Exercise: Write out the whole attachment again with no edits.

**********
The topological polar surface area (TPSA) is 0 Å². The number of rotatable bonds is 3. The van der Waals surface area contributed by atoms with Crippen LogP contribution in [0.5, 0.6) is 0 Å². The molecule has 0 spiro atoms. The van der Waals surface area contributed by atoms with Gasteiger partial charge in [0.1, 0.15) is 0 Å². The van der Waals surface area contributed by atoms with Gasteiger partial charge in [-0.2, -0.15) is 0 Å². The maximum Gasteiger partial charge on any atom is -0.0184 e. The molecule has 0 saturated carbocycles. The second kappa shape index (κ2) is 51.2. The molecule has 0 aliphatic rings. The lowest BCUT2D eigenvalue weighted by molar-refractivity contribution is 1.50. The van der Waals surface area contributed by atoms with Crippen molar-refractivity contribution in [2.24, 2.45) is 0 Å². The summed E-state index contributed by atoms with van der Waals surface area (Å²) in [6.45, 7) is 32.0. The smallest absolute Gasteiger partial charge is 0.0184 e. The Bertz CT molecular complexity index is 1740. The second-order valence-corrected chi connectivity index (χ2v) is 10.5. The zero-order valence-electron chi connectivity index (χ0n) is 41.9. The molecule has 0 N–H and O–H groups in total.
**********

The topological polar surface area (TPSA) is 0 Å². The number of rotatable bonds is 3. The van der Waals surface area contributed by atoms with Crippen LogP contribution in [0.5, 0.6) is 0 Å². The molecule has 0 spiro atoms. The van der Waals surface area contributed by atoms with Gasteiger partial charge in [0.1, 0.15) is 0 Å². The van der Waals surface area contributed by atoms with Gasteiger partial charge in [-0.2, -0.15) is 0 Å². The maximum Gasteiger partial charge on any atom is -0.0184 e. The molecule has 0 saturated carbocycles. The second kappa shape index (κ2) is 51.2. The molecule has 0 aliphatic rings. The lowest BCUT2D eigenvalue weighted by molar-refractivity contribution is 1.50. The van der Waals surface area contributed by atoms with Crippen molar-refractivity contribution in [2.24, 2.45) is 0 Å². The summed E-state index contributed by atoms with van der Waals surface area (Å²) in [6.45, 7) is 32.0. The smallest absolute Gasteiger partial charge is 0.0184 e. The Bertz CT molecular complexity index is 1740. The second-order valence-corrected chi connectivity index (χ2v) is 10.5. The zero-order valence-electron chi connectivity index (χ0n) is 41.9. The molecule has 0 N–H and O–H groups in total.